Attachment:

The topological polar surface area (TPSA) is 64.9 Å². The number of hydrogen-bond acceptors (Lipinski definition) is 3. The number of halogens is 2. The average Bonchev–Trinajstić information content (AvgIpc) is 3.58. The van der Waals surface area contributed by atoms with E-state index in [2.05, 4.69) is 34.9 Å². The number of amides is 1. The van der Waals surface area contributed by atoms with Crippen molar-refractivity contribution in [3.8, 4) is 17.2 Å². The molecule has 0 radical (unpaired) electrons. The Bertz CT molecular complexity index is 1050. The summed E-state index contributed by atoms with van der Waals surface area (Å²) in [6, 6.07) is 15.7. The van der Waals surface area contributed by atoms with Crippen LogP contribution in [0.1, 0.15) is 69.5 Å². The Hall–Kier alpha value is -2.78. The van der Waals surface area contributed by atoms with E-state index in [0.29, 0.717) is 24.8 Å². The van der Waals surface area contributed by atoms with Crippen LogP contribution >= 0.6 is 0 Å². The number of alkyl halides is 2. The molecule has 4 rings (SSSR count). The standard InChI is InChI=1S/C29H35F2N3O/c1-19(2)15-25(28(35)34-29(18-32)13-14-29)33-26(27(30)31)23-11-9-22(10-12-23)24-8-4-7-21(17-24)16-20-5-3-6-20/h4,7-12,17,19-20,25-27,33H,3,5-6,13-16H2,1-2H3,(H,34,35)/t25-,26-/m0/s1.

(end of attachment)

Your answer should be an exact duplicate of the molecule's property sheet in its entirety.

The topological polar surface area (TPSA) is 64.9 Å². The number of hydrogen-bond acceptors (Lipinski definition) is 3. The number of halogens is 2. The average Bonchev–Trinajstić information content (AvgIpc) is 3.58. The van der Waals surface area contributed by atoms with E-state index in [2.05, 4.69) is 34.9 Å². The number of amides is 1. The van der Waals surface area contributed by atoms with Crippen molar-refractivity contribution in [3.8, 4) is 17.2 Å². The molecule has 0 radical (unpaired) electrons. The Bertz CT molecular complexity index is 1050. The summed E-state index contributed by atoms with van der Waals surface area (Å²) in [6, 6.07) is 15.7. The van der Waals surface area contributed by atoms with Crippen LogP contribution in [0.1, 0.15) is 69.5 Å². The Hall–Kier alpha value is -2.78. The van der Waals surface area contributed by atoms with E-state index in [0.29, 0.717) is 24.8 Å². The van der Waals surface area contributed by atoms with Crippen LogP contribution >= 0.6 is 0 Å². The number of alkyl halides is 2. The molecule has 4 rings (SSSR count). The standard InChI is InChI=1S/C29H35F2N3O/c1-19(2)15-25(28(35)34-29(18-32)13-14-29)33-26(27(30)31)23-11-9-22(10-12-23)24-8-4-7-21(17-24)16-20-5-3-6-20/h4,7-12,17,19-20,25-27,33H,3,5-6,13-16H2,1-2H3,(H,34,35)/t25-,26-/m0/s1.